State Rep. David Swinford said he has a powerful proposal that could prove profitable for one area and shed some light in others.
Wind machines are gaining attention as a renewable energy source because they don’t use water or oil, Swinford said. He was guest speaker at the North Plains Research Field 2006 Ag Day near Etter, hosted by Texas Agricultural Experiment Station and Texas Cooperative Extension.
A major problem hindering use of Texas’ wind power is lack of transmission lines, he said.
The Texas Panhandle, served by the Southwest Power Pool, has the highest wind factors for the state, but the lowest population, he said. The rest of Texas, served by the Electric Reliability Council of Texas, has the people, but not enough electricity for projected needs.
Transmission lines between Southwest Power Pool and ERCOT, as it is commonly called, cannot exist, because they are set up on two different grids, Swinford said.
But that doesn’t mean power generated by Panhandle winds can’t be used in the Dallas metroplex or Austin and San Antonio homes, he said.
In Carson and Moore counties in the center of the Panhandle, the wind factor is 44, Swinford said. The wind factor is determined by the percentage of time the wind is expected to be able to make electricity. The state average wind factor is 35.
“All of our wind is in the 42 to 44 percent range,” he said. “The area near Perryton could generate 11,000 megawatts per hour if they had transmission lines. The White Deer farm is the No. 1 wind energy place in the state.
“We have more wind capacity in the Panhandle than they have in the rest of the state put together,” Swinford said.
So why aren’t there more wind machines churning out the power?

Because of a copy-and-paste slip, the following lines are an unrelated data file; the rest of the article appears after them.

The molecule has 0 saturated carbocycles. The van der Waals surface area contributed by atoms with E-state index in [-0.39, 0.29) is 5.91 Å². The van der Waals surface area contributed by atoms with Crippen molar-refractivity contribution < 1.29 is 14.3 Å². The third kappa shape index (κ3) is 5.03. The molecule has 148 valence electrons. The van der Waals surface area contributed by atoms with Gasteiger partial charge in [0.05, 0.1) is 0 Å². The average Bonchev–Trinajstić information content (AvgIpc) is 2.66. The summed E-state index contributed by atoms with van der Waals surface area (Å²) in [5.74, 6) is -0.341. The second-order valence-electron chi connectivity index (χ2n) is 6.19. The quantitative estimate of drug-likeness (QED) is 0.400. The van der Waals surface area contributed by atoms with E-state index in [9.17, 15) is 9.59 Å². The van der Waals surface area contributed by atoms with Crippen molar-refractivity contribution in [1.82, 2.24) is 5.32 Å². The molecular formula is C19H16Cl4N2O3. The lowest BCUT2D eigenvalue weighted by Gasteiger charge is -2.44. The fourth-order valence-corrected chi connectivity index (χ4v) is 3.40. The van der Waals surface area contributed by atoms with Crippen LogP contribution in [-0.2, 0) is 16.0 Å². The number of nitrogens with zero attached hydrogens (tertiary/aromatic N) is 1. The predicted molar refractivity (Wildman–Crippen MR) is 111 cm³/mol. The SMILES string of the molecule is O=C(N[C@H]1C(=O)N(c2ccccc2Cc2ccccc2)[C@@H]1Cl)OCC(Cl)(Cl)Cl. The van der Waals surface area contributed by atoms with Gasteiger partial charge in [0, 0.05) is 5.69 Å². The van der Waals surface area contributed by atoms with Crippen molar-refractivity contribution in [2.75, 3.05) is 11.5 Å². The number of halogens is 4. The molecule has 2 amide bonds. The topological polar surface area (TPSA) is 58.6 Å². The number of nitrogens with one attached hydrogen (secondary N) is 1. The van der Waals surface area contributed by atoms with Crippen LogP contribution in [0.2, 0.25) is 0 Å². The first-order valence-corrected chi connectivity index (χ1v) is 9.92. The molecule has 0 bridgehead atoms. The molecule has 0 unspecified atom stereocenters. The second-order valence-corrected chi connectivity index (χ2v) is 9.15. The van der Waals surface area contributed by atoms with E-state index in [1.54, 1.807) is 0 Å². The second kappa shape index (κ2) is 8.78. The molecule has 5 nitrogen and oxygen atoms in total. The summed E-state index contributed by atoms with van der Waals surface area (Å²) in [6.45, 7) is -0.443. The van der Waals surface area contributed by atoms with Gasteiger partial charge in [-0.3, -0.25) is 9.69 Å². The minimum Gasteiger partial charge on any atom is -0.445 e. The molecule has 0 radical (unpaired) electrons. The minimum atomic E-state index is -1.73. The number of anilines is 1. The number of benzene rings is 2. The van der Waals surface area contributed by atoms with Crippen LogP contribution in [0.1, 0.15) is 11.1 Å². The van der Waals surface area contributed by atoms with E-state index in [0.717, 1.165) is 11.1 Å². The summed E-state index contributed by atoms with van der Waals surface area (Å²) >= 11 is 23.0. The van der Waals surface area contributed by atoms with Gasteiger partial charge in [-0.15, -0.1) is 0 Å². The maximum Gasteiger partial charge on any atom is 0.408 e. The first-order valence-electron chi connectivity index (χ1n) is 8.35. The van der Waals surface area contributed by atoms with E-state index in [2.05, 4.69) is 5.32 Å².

For supply reasons, a power company doesn’t want more than 12 percent of the power being generated by wind, Swinford said. While it seems the wind blows constantly, it doesn’t, so coal or natural gas is needed for stability of supply.
Xcel Energy, the power company serving the Texas Panhandle, is the No. 1 power company using wind in the nation, Swinford said. When all the planned wind farms are built in the Xcel service area, it will have reached its maximum 12 percent for the transmission lines here.
“So we have to get some way to hook our wind to a line out of the Panhandle, because we’re done,” he said. “We don’t have the people to justify more production up here.”
His proposal is to build transmission lines from the ERCOT region near Vernon to the Panhandle and then back south to near Big Spring.
This would allow many different parts of the Panhandle to build wind farms and tie into the transmission lines. That power could be sent to different parts of downstate Texas, Swinford said.
Building the transmission network would cost of about $1 billion, which would have to be paid for by ERCOT customers, he said. A company such as American Electric Power could build the transmission line and then amortize it over the next 40 years.
“But because wind has no fuel costs or power costs, it cheapens the overall electricity to the customer,” Swinford said.
He explained that ERCOT customers may see a $2 or $3 per month reduction in their bills, even though they have to pay for the transmission line, because the electricity is cheaper. ERCOTs’ natural gas fuel cost used to generate electricity was $4.5 billion in 1999 and has risen to $12 billion in 2005.
“Transmission costs last for a lifetime and don’t reoccur, while gas costs are burned up every year,” Swinford said.
A study of statewide electricity needs through 2015 indicate 38,000 megawatts of additional electricity will be needed, he said.
“Some of that can come from wind energy.”
And benefits can be found on both ends, Swinford said. For landowners, a profitable wind farm can net $50,000 to $60,000 per section per year. It requires no use of valuable water and has no added fuel costs.
If the wind energy industry was allowed to develop to its full potential in the Panhandle, he said, estimates put its economic impact at $14 billion over a 10-year period.
“We have to remember increasing transmission lines may be difficult,” Swinford said, “but increasing fuel costs are automatic.”